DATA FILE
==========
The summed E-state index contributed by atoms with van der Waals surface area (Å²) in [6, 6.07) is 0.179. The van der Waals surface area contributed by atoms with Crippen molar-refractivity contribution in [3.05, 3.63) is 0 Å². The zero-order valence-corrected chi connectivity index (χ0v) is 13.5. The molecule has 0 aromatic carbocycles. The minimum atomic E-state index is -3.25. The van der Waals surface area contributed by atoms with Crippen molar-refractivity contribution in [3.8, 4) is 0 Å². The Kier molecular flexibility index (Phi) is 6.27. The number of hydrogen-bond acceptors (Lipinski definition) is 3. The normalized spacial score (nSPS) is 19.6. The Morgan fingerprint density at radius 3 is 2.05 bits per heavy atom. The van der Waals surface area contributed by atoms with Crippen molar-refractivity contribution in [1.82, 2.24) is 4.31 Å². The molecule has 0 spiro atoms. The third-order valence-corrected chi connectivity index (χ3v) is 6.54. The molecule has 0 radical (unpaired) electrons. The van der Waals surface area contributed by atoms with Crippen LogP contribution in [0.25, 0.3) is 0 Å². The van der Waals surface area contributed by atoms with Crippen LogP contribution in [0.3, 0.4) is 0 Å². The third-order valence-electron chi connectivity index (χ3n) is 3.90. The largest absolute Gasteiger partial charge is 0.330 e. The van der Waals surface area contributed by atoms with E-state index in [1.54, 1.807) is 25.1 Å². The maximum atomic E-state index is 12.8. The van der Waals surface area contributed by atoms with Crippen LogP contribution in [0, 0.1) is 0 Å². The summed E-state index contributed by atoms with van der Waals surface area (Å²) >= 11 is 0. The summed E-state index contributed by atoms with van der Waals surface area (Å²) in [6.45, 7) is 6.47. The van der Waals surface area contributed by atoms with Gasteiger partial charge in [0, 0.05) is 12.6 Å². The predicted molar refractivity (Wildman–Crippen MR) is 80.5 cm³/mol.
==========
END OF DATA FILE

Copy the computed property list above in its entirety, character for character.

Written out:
The summed E-state index contributed by atoms with van der Waals surface area (Å²) in [6, 6.07) is 0.179. The van der Waals surface area contributed by atoms with Crippen molar-refractivity contribution in [3.05, 3.63) is 0 Å². The zero-order valence-corrected chi connectivity index (χ0v) is 13.5. The molecule has 0 aromatic carbocycles. The minimum atomic E-state index is -3.25. The van der Waals surface area contributed by atoms with Crippen molar-refractivity contribution in [3.8, 4) is 0 Å². The Kier molecular flexibility index (Phi) is 6.27. The number of hydrogen-bond acceptors (Lipinski definition) is 3. The normalized spacial score (nSPS) is 19.6. The Morgan fingerprint density at radius 3 is 2.05 bits per heavy atom. The van der Waals surface area contributed by atoms with Crippen molar-refractivity contribution in [1.82, 2.24) is 4.31 Å². The molecule has 0 spiro atoms. The third-order valence-corrected chi connectivity index (χ3v) is 6.54. The molecule has 0 radical (unpaired) electrons. The van der Waals surface area contributed by atoms with Crippen LogP contribution in [0.25, 0.3) is 0 Å². The van der Waals surface area contributed by atoms with Crippen LogP contribution in [0.3, 0.4) is 0 Å². The third-order valence-electron chi connectivity index (χ3n) is 3.90. The largest absolute Gasteiger partial charge is 0.330 e. The van der Waals surface area contributed by atoms with E-state index in [1.54, 1.807) is 25.1 Å². The maximum atomic E-state index is 12.8. The van der Waals surface area contributed by atoms with Crippen LogP contribution in [0, 0.1) is 0 Å². The summed E-state index contributed by atoms with van der Waals surface area (Å²) >= 11 is 0. The summed E-state index contributed by atoms with van der Waals surface area (Å²) in [6.45, 7) is 6.47. The van der Waals surface area contributed by atoms with Gasteiger partial charge in [0, 0.05) is 12.6 Å². The predicted molar refractivity (Wildman–Crippen MR) is 80.5 cm³/mol.